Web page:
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Sheridan defends payday loan bill

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JAMES P. LEUTE
February 23, 2010
— Assembly Speaker Mike Sheridan reiterated Monday that recently passed payday lending legislation is strong even though it resulted from compromise.

“My job as a leader is to get 50 votes and make sure I can pass good, strong legislation,” Sheridan said in remarks to the Janesville Noon Rotary Club. “This is tough legislation.”


The Janesville Democrat briefly touched on the payday loan bill while recounting legislative highlights of the past year. He didn’t address his personal relationship with a lobbyist for the industry, and Rotarians didn’t ask about it in a brief question-and-answer session.


The Responsible Lending Act, now before the Senate, restricts payday loans to $600, prohibits auto title loans and establishes a database to limit borrowers to one loan at a time.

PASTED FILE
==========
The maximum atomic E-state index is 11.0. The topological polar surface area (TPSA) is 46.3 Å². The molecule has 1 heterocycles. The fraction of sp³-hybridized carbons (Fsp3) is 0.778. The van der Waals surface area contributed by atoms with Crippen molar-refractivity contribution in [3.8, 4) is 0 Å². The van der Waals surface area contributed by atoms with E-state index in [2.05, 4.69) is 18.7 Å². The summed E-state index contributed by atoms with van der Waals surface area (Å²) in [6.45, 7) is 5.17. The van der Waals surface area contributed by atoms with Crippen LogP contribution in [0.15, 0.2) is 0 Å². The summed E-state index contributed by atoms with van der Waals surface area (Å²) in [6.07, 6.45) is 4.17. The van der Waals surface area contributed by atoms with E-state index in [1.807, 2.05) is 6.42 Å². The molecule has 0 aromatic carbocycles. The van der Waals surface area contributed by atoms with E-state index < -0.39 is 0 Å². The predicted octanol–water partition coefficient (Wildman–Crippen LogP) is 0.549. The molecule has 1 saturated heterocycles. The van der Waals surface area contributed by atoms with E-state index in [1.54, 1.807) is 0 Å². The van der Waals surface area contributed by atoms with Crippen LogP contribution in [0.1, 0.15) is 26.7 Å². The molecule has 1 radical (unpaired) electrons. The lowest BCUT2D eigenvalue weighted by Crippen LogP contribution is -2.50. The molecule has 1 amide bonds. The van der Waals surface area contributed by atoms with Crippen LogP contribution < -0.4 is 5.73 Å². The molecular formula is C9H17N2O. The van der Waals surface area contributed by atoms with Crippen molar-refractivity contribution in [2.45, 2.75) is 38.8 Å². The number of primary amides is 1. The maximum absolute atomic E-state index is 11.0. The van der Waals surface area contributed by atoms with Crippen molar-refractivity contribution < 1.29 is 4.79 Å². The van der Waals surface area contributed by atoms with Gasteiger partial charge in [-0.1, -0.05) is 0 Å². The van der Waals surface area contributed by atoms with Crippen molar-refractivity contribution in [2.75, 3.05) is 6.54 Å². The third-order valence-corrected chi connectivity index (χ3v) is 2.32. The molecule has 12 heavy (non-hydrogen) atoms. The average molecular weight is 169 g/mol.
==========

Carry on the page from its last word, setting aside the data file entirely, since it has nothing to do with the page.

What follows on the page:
The bill doesn’t include a cap on interest rates. Sheridan co-sponsored a bill in the last legislative session capping interest rates, but he recently voted against it.


Sheridan said Monday he takes issue with claims that his position on payday loan regulation softened or changed last September while he was dating the lobbyist.


He said his position changed in 2008 to a two-prong approach: Stricter regulation, and, if necessary, elimination of the industry.


“I want to state that publicly because it’s been a tough three weeks and some things were printed in the newspaper that weren’t factual,” he said.


Also Monday, Sheridan said he has an ongoing dialogue with General Motors’ officials about the future of the closed Janesville assembly plant. But, he said, the community needs to move on and not get its hopes up that the automaker will reopen the plant.


He also said he’s had numerous conversations with Gov. Jim Doyle and Talgo representatives about the possibility that the Spanish train maker will open a manufacturing facility in Janesville.


The company is looking at two sites in Janesville, two in Milwaukee and one in both Appleton and Racine in what Sheridan referred to as a “fierce competition.”



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